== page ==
Art Nouveau Architecture
Riga is famous for its tripping-over-your-own-feet buildings; you’re so busy looking left, right, up, around, anywhere but the pavement in front of you and suddenly everyone is a high falls risk. It’s kind of worth it though, I mean look at that decoration. It’s like a wedding cake expert designed all the buildings. This architecture can be spotted across many parts of the city, but two streets which really do not disappoint are Alberta Iela and Elizabetes Iela in the Central District.
Lots (and Lots) of Parks
One of my favourite things about Riga was the abundance of green space right in the centre of the city. Bastejkalna Park was the most beautiful in my opinion: slicing a line between the Old Town and the more modern parts of the city, and itself sliced down the middle by a beautiful canal pinpricked with rainbow-friendly fountains.
Beach Trip to Jūrmala
On our last day in Riga, we managed to squeeze in a 30-minute train ride to nearby Jūrmala, a touristy area with beaches and overpriced bars. I think there’s a lot more there than we managed to see during our little excursion but I enjoyed the little we did see.
Sakta Flower Market
This flower market in the centre of Riga is famous for being open 24 hours a day, and apparently Latvians are known for gifting each other flowers on all occasions. There’s definitely a wonderfully diverse and colourful selection of plants to choose from at Sakta.
Latvian Academy of Sciences
This is a slightly cheaper way to get a view looking down over Riga than St. Peter’s Church. And it’s a pretty good feast for the eyes from the outside looking up too. Known colloquially as ‘Stalin’s birthday cake’, it was built in the 1950s and resembles the kinds of buildings that went up around the Soviet Union at the time. At 108 metres, it was the first skyscraper to be built in Latvia and remained the tallest building in the country until the 2000s.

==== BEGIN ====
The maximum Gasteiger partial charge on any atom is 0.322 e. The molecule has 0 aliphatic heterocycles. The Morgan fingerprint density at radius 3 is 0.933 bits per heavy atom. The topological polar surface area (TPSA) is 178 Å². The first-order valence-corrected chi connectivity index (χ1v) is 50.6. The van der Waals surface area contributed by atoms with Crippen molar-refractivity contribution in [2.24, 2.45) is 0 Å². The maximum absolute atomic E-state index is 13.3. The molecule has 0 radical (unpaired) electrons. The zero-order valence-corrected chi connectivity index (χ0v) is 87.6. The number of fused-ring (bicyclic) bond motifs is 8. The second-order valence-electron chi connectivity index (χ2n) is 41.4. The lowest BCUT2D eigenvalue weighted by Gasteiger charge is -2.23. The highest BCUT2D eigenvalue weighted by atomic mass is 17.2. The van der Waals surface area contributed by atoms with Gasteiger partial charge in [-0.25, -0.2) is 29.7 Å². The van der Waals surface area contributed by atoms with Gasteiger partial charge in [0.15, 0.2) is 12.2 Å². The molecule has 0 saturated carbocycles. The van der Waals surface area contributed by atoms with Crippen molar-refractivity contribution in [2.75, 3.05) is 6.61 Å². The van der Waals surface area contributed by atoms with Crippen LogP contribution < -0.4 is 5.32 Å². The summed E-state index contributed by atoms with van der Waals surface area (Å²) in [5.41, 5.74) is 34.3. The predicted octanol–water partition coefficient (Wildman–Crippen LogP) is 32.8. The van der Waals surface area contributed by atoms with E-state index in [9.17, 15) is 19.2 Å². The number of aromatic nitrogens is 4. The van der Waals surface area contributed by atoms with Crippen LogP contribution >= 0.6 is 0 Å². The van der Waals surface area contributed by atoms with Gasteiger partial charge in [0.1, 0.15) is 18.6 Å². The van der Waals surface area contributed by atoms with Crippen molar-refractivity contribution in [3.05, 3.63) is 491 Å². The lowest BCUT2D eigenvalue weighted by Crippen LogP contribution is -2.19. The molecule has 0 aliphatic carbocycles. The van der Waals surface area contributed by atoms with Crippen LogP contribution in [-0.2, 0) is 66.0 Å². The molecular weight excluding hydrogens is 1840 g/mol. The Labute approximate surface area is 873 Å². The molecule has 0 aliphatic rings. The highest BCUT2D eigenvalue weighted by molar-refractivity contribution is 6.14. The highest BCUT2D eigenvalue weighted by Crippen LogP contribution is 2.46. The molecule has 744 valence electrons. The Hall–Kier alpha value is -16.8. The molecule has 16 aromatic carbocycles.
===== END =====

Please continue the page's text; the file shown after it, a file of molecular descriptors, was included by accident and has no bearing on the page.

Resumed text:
The streets in the surrounding area have a more rundown feel than the rest of the city and definitely gave me a taste of a different side to Riga. During the Nazi occupation, this area was turned into a Jewish ghetto; this is commemorated with several memorials dotted around the area.
At first Riga may seem like a subdued place of subdued people; and whilst I think tranquility plays a big role in the running of this city, I think the liveliness reflected in the festivities and the colours splashed on the petals of the flowers and walls of the houses paint a different story. Latvia is neck-deep in a history of struggle to define itself against other definitions of what it ‘should’ be, yet through all of this I still came away with a sense of the pride Latvians rightly have of their own culture and independence.
What became equally as tangible during my three days in the capital was my desire to go back and experience the lush forests and vibrant sweep of fields that the Latvian countryside has to offer; just exploring the city, regardless of its intricacies and quirks, does not paint a full picture of this modest yet beautiful country.
Have you visited Latvia? If not, would you like to?